We finalised the layout and placed the forme on the bed of his Vandercook press. Nick showed us how to lock up the forme and secure it with furniture. He explained how pressure is exerted and the ideal shape to achieve – this certainly made us appreciate the work that goes into creating his extraordinary layouts. With paper size decided and cut, it was time to print. We took it in turns to use the press, ink the type and place on the drying rack. We even looked like we knew what we were doing…most of the time.
It was wonderful to get acquainted with metal type and spend some time in a fully operational studio. Big thanks to The Print Project for an incredibly useful and really fun day out. You can check out the website here.
Last week we welcomed an Adana 8×5 to the Thin Ice Press. Below you can see some photos of the team gathered round our new press as we set it up and the first ever imprint!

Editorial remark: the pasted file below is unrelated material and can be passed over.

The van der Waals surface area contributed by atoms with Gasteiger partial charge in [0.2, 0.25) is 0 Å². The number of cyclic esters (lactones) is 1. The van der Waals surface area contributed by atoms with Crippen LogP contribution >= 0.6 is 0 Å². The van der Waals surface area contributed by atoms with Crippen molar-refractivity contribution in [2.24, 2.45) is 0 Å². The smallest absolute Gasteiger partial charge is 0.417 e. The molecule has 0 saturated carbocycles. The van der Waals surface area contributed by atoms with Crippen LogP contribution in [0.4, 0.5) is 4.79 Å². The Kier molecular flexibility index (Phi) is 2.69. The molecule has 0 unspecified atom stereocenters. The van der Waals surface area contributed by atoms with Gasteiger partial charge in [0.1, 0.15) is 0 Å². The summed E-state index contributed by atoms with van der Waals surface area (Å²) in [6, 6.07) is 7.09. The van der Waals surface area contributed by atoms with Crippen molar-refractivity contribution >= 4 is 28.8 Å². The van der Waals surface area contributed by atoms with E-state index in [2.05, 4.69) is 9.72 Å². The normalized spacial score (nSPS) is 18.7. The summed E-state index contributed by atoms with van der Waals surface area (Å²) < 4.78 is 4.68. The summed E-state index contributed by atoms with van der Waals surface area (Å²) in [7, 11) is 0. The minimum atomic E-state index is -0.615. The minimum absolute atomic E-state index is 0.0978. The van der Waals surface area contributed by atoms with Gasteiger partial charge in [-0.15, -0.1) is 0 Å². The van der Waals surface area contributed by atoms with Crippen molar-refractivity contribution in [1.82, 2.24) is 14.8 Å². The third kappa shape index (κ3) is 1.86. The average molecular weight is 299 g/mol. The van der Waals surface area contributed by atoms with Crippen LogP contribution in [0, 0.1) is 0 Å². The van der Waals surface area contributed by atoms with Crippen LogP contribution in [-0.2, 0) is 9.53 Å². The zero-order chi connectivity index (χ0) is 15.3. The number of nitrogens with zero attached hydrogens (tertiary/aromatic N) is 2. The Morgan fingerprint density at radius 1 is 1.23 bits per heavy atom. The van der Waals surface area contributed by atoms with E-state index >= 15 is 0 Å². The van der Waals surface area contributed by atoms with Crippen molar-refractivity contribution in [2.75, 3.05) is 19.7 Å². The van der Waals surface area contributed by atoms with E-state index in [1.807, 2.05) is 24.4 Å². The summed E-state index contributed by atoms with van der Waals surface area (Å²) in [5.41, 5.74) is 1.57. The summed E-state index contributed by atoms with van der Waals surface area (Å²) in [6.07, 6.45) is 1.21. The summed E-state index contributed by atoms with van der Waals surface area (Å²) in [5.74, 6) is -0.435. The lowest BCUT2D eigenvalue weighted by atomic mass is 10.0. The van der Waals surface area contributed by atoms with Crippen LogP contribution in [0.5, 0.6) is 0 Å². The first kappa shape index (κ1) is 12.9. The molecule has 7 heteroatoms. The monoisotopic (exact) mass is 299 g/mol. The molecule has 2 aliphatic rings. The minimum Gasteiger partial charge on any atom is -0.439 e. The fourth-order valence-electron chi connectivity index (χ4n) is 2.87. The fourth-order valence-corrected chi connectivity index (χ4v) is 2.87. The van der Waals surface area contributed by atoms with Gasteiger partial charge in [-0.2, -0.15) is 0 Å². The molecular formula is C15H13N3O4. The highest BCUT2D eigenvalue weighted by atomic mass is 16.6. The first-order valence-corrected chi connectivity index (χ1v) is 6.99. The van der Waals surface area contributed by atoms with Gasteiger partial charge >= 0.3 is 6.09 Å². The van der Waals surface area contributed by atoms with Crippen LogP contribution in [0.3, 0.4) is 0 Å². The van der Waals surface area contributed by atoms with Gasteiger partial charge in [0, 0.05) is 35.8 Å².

After viewing a wide range of presses at The Logan Press we began to realise how amazing it would be to own machines from different eras, allowing us to chart letterpress history. As the Adana is the first and most modern of our press collection it will allow us to extend that vision all the way from the 1700’s, with our common press, into the 1950’s with the Adana.
During our visit to The Logan Press we ordered three large iron presses so decided it would also be a good idea to have a more portable press, as the smallest iron press may be called a ‘table top’ Albion but it is far harder to transport in comparison to the much smaller Adana.